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Tiresias: The Ancient Mediterranean Religions Source Database



9460
Pliny The Younger, Letters, 2.3


nanTo Nepos: Isaeus's reputation — and it was a great one — had preceded him to Rome, but it was found to fall short of his merits. He has consummate oratorical power, fluency and choice of expression, and though he always speaks extempore his speeches might have been carefully written out long beforehand. He speaks in Greek, and that the purest Attic; his prefatory remarks are polished, neat and agreeable, and occasionally stately and sparkling. He asks to be supplied with a number of subjects for discussion, and allows his audience to choose which they will have and often which side they would like him to take. Then he rises to his feet, wraps his gown round him, and begins. Without losing a moment he has everything at his fingers' ends, irrespective of the subject selected. Deep thoughts come crowding into his mind and words flow to his lips. And such words — exquisitely choice! Every now and then there come flashes which show how widely he has read and how much he has written. He opens his case to the point; he states his position clearly; his arguments are incisive; his conclusions are forcible; his word-painting is magnificent. In a word, he instructs, delights, and impresses his hearers, so that you can hardly say wherein he most excels. He makes constant use of rhetorical arguments, his syllogisms are crisp and finished — though that is not an easy matter to attain even with a pen. He has a wonderful memory and can repeat, without missing a single word, even his extempore speeches. He has attained this facility by study and constant practice, for he does nothing else day or night: either as a listener or speaker he is for ever discussing. He has passed his sixtieth year and is still only a rhetorician, and there is no more honest and upright class of men living. For we who are always rubbing shoulders with others in the Forum and in the lawsuits of everyday life, cannot help picking up a good deal of roguery, while in the imaginary cases of the lecture hall and the schoolroom it is like fighting with the button on the foil and quite harmless, and is every whit as enjoyable, especially for men of years. For what can be more enjoyable for men in their old age than that which gave them the keenest pleasure in their youth?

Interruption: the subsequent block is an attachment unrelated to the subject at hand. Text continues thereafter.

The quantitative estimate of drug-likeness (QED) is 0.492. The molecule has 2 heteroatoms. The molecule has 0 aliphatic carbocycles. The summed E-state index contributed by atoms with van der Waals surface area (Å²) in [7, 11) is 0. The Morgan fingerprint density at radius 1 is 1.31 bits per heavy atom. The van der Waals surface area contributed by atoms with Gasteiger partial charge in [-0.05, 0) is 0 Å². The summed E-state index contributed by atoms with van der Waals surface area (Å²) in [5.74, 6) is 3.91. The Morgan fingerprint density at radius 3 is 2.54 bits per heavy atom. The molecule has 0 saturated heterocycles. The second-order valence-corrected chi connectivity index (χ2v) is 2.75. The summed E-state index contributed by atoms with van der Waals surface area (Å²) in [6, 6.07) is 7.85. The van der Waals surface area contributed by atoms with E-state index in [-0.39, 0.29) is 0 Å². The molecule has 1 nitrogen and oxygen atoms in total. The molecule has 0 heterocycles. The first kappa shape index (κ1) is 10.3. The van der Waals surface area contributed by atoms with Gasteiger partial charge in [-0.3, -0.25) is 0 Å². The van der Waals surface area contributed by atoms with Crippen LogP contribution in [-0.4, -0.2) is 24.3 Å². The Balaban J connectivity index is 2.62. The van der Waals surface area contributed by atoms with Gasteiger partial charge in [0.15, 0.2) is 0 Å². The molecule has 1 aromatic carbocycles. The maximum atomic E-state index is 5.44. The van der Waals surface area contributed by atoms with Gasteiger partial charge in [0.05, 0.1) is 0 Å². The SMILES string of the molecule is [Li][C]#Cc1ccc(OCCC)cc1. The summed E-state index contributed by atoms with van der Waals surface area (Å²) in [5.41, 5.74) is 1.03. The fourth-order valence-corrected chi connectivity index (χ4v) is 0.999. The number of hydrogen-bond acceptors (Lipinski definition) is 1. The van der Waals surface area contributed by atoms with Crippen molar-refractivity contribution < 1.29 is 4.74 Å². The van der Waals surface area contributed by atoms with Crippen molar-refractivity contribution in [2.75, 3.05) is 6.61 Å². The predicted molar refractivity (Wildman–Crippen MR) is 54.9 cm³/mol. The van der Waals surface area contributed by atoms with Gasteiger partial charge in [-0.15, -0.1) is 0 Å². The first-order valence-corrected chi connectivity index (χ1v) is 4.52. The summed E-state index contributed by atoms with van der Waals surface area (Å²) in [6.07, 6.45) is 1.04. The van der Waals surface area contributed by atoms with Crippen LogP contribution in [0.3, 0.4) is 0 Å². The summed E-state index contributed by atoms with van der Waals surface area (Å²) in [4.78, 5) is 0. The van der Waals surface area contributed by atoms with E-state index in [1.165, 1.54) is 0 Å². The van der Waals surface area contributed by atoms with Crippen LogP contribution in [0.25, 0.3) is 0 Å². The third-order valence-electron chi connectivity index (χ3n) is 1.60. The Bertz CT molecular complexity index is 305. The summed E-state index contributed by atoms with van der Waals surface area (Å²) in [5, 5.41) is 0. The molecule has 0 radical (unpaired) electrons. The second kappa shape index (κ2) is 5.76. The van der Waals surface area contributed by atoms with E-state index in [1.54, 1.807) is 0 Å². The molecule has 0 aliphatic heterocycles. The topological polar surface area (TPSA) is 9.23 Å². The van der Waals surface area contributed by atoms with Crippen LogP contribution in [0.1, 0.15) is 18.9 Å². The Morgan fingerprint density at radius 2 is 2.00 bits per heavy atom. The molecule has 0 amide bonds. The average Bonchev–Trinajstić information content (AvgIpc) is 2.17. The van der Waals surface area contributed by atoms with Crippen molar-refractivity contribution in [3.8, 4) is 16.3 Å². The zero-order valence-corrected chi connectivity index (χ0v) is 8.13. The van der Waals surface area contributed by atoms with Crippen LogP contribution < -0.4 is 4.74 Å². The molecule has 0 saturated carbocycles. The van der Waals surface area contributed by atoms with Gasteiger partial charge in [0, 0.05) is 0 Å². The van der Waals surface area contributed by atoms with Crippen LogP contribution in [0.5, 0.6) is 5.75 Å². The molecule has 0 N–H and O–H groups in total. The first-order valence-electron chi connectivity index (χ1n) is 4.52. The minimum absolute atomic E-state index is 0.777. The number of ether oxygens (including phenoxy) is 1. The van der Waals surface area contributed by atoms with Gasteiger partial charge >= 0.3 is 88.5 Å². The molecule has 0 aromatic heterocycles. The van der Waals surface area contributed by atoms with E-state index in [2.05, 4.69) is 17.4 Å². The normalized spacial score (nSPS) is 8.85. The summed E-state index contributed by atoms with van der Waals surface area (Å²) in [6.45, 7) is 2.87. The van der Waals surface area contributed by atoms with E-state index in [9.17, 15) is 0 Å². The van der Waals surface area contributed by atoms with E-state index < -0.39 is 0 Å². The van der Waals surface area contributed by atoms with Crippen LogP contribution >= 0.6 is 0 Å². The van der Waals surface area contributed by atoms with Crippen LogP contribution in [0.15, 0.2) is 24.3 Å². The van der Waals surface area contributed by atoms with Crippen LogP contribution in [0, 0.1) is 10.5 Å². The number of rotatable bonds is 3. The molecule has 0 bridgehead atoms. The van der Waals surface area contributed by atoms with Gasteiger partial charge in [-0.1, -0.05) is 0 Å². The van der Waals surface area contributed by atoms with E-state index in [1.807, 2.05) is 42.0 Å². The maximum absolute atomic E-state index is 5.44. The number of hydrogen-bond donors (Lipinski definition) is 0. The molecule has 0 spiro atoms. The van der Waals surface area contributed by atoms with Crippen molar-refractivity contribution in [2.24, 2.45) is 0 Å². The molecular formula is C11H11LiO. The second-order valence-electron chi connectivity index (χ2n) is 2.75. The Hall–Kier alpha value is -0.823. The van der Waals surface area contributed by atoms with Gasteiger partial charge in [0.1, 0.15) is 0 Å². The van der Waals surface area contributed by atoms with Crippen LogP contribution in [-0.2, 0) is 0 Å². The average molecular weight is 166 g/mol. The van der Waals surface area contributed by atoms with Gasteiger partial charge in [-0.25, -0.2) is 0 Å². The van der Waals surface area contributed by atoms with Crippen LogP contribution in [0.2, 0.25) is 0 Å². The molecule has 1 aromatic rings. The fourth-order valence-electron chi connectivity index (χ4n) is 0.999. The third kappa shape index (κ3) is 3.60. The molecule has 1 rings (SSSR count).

nanTo Nepos. Isaeus's reputation - and it was a great one - had preceded him to Rome, * but it was found to fall short of his merits. He has consummate oratorical power, fluency and choice of expression, and though he always speaks extempore his speeches might have been carefully written out long beforehand. He speaks in Greek, and that the purest Attic; his prefatory remarks are polished, neat and agreeable, and occasionally stately and sparkling. He asks to be supplied with a number of subjects for discussion, and allows his audience to choose which they will have and often which side they would like him to take. Then he rises to his feet, wraps his gown round him, and begins. Without losing a moment he has everything at his fingers' ends, irrespective of the subject selected. Deep thoughts come crowding into his mind and words flow to his lips. And such words - exquisitely choice! Every now and then there come flashes which show how widely he has read and how much he has written. He opens his case to the point; he states his position clearly; his arguments are incisive; his conclusions are forcible; his word-painting is magnificent. In a word, he instructs, delights, and impresses his hearers, so that you can hardly say wherein he most excels. He makes constant use of rhetorical arguments, ** his syllogisms are crisp and finished - though that is not an easy matter to attain even with a pen. He has a wonderful memory and can repeat, without missing a single word, even his extempore speeches. He has attained this facility by study and constant practice, for he does nothing else day or night Consequently, I look upon Isaeus not only as a wonderfully learned man but as one who possesses a most enviable lot, and you must be made of flint and iron if you do not burn to make his acquaintance. So if there is nothing else to draw you here, if I myself am not a sufficient attraction, do come to hear Isaeus. Have you never read of the man who lived at Gades who was so fired by the name and glory of Titus Livius that he came from the remotest corner of the world to see him, and returned the moment he had set eyes on him? It would stamp a man as an illiterate boor and a lazy idler, it would be disgraceful almost for any one not to think the journey worth the trouble when the reward is a study which is more delightful, more elegant, and has more of the humanities than any other. You will say 0


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13 results
1. Cicero, De Oratore, 3.213, 3.216 (2nd cent. BCE - 1st cent. BCE)